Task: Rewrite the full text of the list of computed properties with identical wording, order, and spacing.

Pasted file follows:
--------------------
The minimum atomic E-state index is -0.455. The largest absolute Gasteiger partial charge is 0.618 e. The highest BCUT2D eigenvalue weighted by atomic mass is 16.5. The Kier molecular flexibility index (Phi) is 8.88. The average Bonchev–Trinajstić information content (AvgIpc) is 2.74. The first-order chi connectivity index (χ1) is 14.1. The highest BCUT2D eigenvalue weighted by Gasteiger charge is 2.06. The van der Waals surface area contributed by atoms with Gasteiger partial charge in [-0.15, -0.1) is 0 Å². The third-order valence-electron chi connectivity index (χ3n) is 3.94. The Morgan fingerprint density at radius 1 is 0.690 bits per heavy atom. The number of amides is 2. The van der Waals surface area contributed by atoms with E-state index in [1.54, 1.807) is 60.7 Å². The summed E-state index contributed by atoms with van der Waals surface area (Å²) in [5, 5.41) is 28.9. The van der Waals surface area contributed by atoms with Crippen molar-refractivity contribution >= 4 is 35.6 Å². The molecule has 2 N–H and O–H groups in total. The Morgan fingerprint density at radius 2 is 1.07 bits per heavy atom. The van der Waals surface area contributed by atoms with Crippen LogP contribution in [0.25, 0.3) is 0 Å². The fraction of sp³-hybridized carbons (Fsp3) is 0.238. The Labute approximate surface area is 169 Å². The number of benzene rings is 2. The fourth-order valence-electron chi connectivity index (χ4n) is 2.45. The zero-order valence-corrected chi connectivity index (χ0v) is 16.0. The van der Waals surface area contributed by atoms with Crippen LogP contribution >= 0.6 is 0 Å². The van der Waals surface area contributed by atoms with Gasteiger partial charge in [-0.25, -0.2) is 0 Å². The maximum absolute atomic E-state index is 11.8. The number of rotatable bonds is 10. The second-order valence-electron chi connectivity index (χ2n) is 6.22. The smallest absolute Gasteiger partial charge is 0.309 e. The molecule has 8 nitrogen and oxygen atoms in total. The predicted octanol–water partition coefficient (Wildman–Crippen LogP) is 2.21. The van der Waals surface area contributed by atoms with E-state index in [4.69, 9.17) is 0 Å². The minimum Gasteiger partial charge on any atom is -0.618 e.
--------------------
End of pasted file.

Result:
The minimum atomic E-state index is -0.455. The largest absolute Gasteiger partial charge is 0.618 e. The highest BCUT2D eigenvalue weighted by atomic mass is 16.5. The Kier molecular flexibility index (Phi) is 8.88. The average Bonchev–Trinajstić information content (AvgIpc) is 2.74. The first-order chi connectivity index (χ1) is 14.1. The highest BCUT2D eigenvalue weighted by Gasteiger charge is 2.06. The van der Waals surface area contributed by atoms with Gasteiger partial charge in [-0.15, -0.1) is 0 Å². The third-order valence-electron chi connectivity index (χ3n) is 3.94. The Morgan fingerprint density at radius 1 is 0.690 bits per heavy atom. The number of amides is 2. The van der Waals surface area contributed by atoms with E-state index in [1.54, 1.807) is 60.7 Å². The summed E-state index contributed by atoms with van der Waals surface area (Å²) in [5, 5.41) is 28.9. The van der Waals surface area contributed by atoms with Crippen molar-refractivity contribution >= 4 is 35.6 Å². The molecule has 2 N–H and O–H groups in total. The Morgan fingerprint density at radius 2 is 1.07 bits per heavy atom. The van der Waals surface area contributed by atoms with Crippen LogP contribution in [0.25, 0.3) is 0 Å². The fraction of sp³-hybridized carbons (Fsp3) is 0.238. The Labute approximate surface area is 169 Å². The number of benzene rings is 2. The fourth-order valence-electron chi connectivity index (χ4n) is 2.45. The zero-order valence-corrected chi connectivity index (χ0v) is 16.0. The van der Waals surface area contributed by atoms with Crippen LogP contribution >= 0.6 is 0 Å². The van der Waals surface area contributed by atoms with Gasteiger partial charge in [-0.25, -0.2) is 0 Å². The maximum absolute atomic E-state index is 11.8. The number of rotatable bonds is 10. The second-order valence-electron chi connectivity index (χ2n) is 6.22. The smallest absolute Gasteiger partial charge is 0.309 e. The molecule has 8 nitrogen and oxygen atoms in total. The predicted octanol–water partition coefficient (Wildman–Crippen LogP) is 2.21. The van der Waals surface area contributed by atoms with E-state index in [4.69, 9.17) is 0 Å². The minimum Gasteiger partial charge on any atom is -0.618 e.